Emmanuel Macron, the newly sworn in president of France, is the youngest leader of its nation since Napoleon.He was elevated a year ago out of political obscurity and into the limelight by his hugely unpopular predecessor 'President François Hollande'.
Present-day France is a society plagued with unemployment and divided with anger, therefore the young president has been handed a crucial task of inputting optimism into his nation and retuning to the french people their self-confidence.
"The world and Europe need France more than ever," Macron said in a brief speech. "The power of France is not declining.We, therefore, must hold in our hands all the strengths of a power of the 21st century."
He is termed an outlier among his peers of 'crusading populist politicians' for his unapologetic embrace of the borderless European Union, and the disruptions of globalization.He, however, has to deliver on his promises on resolving France's joblessness, otherwise the far-right national front from whence his opponent arose would roar back in 2022, a step they say, that could 'bring the entire European Union tumbling down'.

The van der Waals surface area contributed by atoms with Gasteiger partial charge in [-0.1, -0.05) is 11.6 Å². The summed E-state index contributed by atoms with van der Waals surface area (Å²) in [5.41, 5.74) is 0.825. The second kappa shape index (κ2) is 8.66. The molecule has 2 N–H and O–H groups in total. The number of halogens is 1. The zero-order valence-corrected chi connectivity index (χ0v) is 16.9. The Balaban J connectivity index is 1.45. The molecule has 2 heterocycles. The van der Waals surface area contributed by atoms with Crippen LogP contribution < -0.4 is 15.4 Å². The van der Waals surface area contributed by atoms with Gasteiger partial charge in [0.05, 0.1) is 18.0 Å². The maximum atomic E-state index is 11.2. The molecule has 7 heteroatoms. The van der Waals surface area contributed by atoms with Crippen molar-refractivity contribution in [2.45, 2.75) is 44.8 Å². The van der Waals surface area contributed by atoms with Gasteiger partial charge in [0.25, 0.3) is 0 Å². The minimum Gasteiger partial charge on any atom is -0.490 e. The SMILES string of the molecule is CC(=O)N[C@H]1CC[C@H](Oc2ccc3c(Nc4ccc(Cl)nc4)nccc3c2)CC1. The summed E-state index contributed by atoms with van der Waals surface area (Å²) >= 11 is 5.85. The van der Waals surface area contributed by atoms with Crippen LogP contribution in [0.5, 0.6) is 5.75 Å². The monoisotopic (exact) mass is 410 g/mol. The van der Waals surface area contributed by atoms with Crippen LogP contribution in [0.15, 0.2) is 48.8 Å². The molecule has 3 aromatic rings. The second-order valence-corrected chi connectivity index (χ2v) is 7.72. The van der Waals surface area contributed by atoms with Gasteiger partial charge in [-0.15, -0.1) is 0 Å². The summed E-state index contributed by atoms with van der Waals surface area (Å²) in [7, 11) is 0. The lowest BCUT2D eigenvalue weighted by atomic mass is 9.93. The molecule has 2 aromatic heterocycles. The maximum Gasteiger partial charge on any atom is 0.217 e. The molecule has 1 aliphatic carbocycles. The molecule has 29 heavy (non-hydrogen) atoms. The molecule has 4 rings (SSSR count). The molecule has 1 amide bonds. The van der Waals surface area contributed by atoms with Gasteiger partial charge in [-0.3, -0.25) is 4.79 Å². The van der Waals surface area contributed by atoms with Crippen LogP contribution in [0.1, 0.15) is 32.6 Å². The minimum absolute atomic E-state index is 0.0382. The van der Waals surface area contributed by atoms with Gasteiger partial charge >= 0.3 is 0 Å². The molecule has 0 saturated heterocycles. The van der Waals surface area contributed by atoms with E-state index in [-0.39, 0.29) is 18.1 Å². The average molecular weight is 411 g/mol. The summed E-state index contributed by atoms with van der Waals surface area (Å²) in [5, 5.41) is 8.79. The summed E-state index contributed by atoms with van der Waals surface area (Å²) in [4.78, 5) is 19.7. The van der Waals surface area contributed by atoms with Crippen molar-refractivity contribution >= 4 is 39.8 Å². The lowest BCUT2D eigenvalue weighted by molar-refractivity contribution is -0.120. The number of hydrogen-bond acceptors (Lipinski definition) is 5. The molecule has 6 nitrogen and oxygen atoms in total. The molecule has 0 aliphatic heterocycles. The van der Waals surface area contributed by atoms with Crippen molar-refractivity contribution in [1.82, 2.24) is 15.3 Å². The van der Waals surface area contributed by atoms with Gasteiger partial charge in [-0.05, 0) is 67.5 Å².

After the political failure of his predecessor, 'President François Hollande', the French people are looking to him to make true on his ambitions for France.He has pledged "to overhaul France's slow-growing economy by implementing business-friendly reforms while also strengthening the country's social safety net" and to also "push for increased integration of countries that use the euro currency, a step that would mean rich nations such as Germany would have to pay more to support poorer ones such as Greece."
Although German Chancellor Angela Merkel has turned her nose up to some of Macron's plans for Europe, she will be receiving him on Monday in his first traditional visit and it will no doubt be observed by all as a test in the management of the relationship between the countries and the rest of Europe.
He is slated to pick a Prime Minister on Monday and his decision has to serve in reassuring the French public from both parties that "he is not moving too far away from either of them".
"If we don't want France to fall, he needs help," says Édouard Philippe, the center-right mayor of the port city of Le Havre. "The risk of Marine Le Pen getting elected five years from now, if Macron fails, is strong."
Édouard Philippe is one of the candidates frequently in the eyes of the french media as up for the position of Prime minister along with Christine Lagarde, the Chief of the International Monetary Fund.